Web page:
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New Media Regulation Frameworks
New Media Regulation Frameworks
New Media Regulation Frameworks
New Media Regulation Frameworks
New Media Regulation Frameworks
New Media Regulation Frameworks
New Media Regulation Frameworks
New Media Regulation Frameworks
New Media Regulation Frameworks
New Media Regulation Frameworks
New Media Regulation Frameworks
New Media Regulation Frameworks
New Media Regulation Frameworks
New Media Regulation Frameworks
New Media Regulation Frameworks
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New Media Regulation Frameworks

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European Journalism Centre : Innovation Journalism: Detecting Weak Signals

European Journalism Centre : Innovation Journalism: Detecting Weak Signals

Published in: Business, Economy & Finance
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Transcript

  • 1. New Media Regulation Frameworks Eric Karstens, European Journalism Centre
  • 2. Built-In Diversity: European Institutional Approaches European Council De-regulation; sovereignty of the Member States European Commission Competition; functioning of the internal market European Parliament Pluralism of opinion, content, and cultures
  • 3. Emerging Risks: Current Regulatory Challenges Globalisation Influence of private equity investors; importance of US programming Concentration EU-wide cross-ownership instead of national value chain integration EU Common Market Response to different legacies in EU media landscapes (especially CEE countries) Digitalisation Time lag between regulation of conventional and new media; impact ambiguity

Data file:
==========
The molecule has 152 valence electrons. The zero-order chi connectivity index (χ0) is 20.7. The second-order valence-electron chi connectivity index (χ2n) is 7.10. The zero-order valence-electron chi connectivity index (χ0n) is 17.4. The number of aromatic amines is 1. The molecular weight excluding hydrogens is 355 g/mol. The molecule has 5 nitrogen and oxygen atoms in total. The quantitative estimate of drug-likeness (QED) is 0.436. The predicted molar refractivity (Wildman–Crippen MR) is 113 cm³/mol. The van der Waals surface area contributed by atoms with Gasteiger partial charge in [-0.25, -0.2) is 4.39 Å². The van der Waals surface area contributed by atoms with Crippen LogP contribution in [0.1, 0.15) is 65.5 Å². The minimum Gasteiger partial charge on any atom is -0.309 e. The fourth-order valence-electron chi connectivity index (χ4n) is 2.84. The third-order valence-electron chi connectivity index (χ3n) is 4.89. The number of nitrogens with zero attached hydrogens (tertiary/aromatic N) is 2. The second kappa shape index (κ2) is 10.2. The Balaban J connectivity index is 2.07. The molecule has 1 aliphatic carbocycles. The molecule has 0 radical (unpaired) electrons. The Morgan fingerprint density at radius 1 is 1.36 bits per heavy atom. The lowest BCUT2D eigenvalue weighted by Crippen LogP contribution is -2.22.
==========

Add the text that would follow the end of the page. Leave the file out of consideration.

• 4. Regulatory Failure: The ProSiebenSAT.1 Example (1)
      • Take-over by German publishing house Axel Springer AG prohibited by both anti-trust authority and media regulation bodies on grounds of hazards to competition and pluralism
      • Investment by private equity funds KKR and Permira outside the scope of German media law
      • Quintessential leveraged buyout strategy
      • Dispensation with remaining journalistic, public-service-minded programmes; major staff and cost cuts
  • 5. Regulatory Failure: The ProSiebenSAT.1 Example (2)
      • Result is worse than what was supposed to be averted in the first place
      • Current rules finally register as inadequate with policy makers
      • Hangover in German media regulation
      • But maybe commercial TV has finally arrived in the present?
  • 6. The Two-Speed Market: Central and Eastern Europe (1)
      • Market sizes and economies not necessarily conducive to a diverse choice of (conventional) media
      • EU common market rules took effect before CEE countries had the opportunity to develop into mature media markets on their own
      • Public Service Broadcasting in some cases under-financed and not trusted
      • In-country owned conventional media sometimes still closely connected to political parties or government influence
  • 7. The Two-Speed Market: Central and Eastern Europe (2)
      • Transfer of capital and know-how desired
      • Foreign counter-balance against local oligarchy
      • However: